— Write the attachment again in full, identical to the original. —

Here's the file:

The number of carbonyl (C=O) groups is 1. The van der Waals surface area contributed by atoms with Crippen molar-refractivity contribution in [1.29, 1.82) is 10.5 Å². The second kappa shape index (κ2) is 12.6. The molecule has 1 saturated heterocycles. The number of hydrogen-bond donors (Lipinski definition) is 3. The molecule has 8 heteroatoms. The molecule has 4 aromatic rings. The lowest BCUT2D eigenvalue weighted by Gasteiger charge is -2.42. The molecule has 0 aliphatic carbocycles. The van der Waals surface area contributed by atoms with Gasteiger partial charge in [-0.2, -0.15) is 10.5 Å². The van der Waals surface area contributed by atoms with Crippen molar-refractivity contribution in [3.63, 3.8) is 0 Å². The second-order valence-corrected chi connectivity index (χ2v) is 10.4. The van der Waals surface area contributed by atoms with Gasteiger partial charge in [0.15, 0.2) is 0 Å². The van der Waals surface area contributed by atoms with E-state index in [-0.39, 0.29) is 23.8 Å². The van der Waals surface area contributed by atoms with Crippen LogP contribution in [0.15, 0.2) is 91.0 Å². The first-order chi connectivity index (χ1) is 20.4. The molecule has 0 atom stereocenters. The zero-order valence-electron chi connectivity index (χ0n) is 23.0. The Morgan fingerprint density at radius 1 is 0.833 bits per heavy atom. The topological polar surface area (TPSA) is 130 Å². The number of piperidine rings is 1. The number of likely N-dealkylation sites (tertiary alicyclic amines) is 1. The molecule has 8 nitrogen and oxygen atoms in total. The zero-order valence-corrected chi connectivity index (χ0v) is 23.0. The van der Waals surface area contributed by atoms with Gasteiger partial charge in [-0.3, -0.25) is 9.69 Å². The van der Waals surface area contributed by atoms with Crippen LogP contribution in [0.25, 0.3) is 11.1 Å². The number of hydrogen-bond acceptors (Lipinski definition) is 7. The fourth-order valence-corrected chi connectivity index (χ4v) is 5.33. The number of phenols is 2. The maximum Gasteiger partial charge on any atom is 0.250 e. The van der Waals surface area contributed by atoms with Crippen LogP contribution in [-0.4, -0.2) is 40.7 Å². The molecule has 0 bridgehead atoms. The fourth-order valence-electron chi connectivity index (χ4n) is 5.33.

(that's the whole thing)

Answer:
The number of carbonyl (C=O) groups is 1. The van der Waals surface area contributed by atoms with Crippen molar-refractivity contribution in [1.29, 1.82) is 10.5 Å². The second kappa shape index (κ2) is 12.6. The molecule has 1 saturated heterocycles. The number of hydrogen-bond donors (Lipinski definition) is 3. The molecule has 8 heteroatoms. The molecule has 4 aromatic rings. The lowest BCUT2D eigenvalue weighted by Gasteiger charge is -2.42. The molecule has 0 aliphatic carbocycles. The van der Waals surface area contributed by atoms with Gasteiger partial charge in [-0.2, -0.15) is 10.5 Å². The van der Waals surface area contributed by atoms with Crippen molar-refractivity contribution in [3.63, 3.8) is 0 Å². The second-order valence-corrected chi connectivity index (χ2v) is 10.4. The van der Waals surface area contributed by atoms with Gasteiger partial charge in [0.15, 0.2) is 0 Å². The van der Waals surface area contributed by atoms with E-state index in [-0.39, 0.29) is 23.8 Å². The van der Waals surface area contributed by atoms with Crippen LogP contribution in [0.15, 0.2) is 91.0 Å². The first-order chi connectivity index (χ1) is 20.4. The molecule has 0 atom stereocenters. The zero-order valence-electron chi connectivity index (χ0n) is 23.0. The Morgan fingerprint density at radius 1 is 0.833 bits per heavy atom. The topological polar surface area (TPSA) is 130 Å². The number of piperidine rings is 1. The number of likely N-dealkylation sites (tertiary alicyclic amines) is 1. The molecule has 8 nitrogen and oxygen atoms in total. The zero-order valence-corrected chi connectivity index (χ0v) is 23.0. The van der Waals surface area contributed by atoms with Gasteiger partial charge in [-0.3, -0.25) is 9.69 Å². The van der Waals surface area contributed by atoms with Crippen LogP contribution in [0.25, 0.3) is 11.1 Å². The number of hydrogen-bond acceptors (Lipinski definition) is 7. The fourth-order valence-corrected chi connectivity index (χ4v) is 5.33. The number of phenols is 2. The maximum Gasteiger partial charge on any atom is 0.250 e. The van der Waals surface area contributed by atoms with Crippen LogP contribution in [-0.4, -0.2) is 40.7 Å². The molecule has 0 bridgehead atoms. The fourth-order valence-electron chi connectivity index (χ4n) is 5.33.